“Imports have seen good growth over last year and retailers are well-stocked as the holiday season continues,” said Jonathan Gold, vice president for supply chain and customs policy. “Holiday merchandise has made it from the ships to the shelves and the rest is up to the shoppers.”
The cargo numbers come as NRF predicts that this year’s holiday sales will grow 3.9 percent over last year to a total of $602bn. Cargo import figures do not correlate directly with sales because they count only the number of cargo containers, not the value of the merchandise inside them, but are an indicator of retailers’ sales expectations.
August, September and October are the months when most of the holiday season’s merchandise is brought into the country. The 4.35 million cargo containers handled during those months combined represented a 4.3-percent increase over last year and accounted for 26.8 percent of all retail imports for the entire year.
U.S. ports followed by Global Port Tracker handled 1.43 million twenty-foot equivalent units in October, the latest month for which after-the-fact numbers are available. That was down 0.4 percent from September as the peak shipping cycle wound down but up 6.4 percent from October 2012. One TEU is one 20-foot cargo container or its equivalent.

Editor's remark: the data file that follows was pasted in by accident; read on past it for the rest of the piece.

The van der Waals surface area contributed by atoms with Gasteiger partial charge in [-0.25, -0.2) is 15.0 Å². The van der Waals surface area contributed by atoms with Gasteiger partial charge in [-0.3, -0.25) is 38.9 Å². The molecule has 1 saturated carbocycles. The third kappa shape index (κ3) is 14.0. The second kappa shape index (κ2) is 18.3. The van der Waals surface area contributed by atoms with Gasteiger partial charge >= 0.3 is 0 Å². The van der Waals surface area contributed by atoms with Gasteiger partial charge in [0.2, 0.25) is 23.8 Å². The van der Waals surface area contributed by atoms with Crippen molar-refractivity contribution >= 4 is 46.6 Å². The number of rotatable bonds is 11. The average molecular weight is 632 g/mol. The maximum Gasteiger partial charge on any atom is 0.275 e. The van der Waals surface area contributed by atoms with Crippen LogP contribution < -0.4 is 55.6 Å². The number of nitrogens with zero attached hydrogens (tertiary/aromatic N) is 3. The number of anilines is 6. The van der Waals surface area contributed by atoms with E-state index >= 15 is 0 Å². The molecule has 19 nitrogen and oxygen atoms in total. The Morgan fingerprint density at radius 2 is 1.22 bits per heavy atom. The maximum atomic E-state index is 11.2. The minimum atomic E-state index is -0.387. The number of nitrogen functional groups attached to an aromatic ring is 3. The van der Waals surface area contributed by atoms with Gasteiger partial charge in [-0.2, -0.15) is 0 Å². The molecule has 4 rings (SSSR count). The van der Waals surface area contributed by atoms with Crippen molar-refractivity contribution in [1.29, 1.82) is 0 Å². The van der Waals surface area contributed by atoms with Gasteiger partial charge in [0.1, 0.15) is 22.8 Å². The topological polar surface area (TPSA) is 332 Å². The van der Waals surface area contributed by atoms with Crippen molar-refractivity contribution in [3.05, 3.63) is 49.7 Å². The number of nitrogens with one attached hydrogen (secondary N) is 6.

November was estimated at 1.33 million TEU, up 3.6 percent from last year. December is forecast at 1.31 million TEU, up 1.8 percent from last year. January 2014 is forecast at 1.35 million TEU, up 3.3 percent from January 2013; February at 1.18 million TEU, down 7.8 percent from last year; March at 1.32 million TEU, up 15.9 percent; and April at 1.38 million TEU, up 6.6 percent.
The total for 2013 is forecast at 16.2 million TEU, up 2.3 percent from 2012’s 15.8 million TEU. The first six months of 2013 totaled 7.8 million TEU, up 1.2 percent from the first half of 2012.
“The U.S. economy appears to have found a growth spurt,” Hackett Associates Founder Ben Hackett said, citing estimated third-quarter gross domestic product growth of 3.6 percent. “The paradox is that consumer spending remains very cautious and does not come anywhere near the expansion of GDP. The reason is the increasing levels of inventory. Despite back-to-school sales, Black Friday, Cyber Monday and regular sales, the inventory-to-sales ratio remains stubbornly high. Hopefully, November and December numbers will show a catch-up that will help reduce the inventories.”
Global Port Tracker, which is produced for NRF by the consulting firm Hackett Associates, covers the U.S. ports of Los Angeles/Long Beach, Oakland, Seattle and Tacoma on the West Coast; New York/New Jersey, Hampton Roads, Charleston, Savannah, Port Everglades and Miami on the East Coast; and Houston on the Gulf Coast.
NRF is the world’s largest retail trade association, representing discount and department stores, home goods and specialty stores, main street merchants, grocers, wholesalers, chain restaurants and internet retailers from the United States and more than 45 countries.
Source: National Retail Federation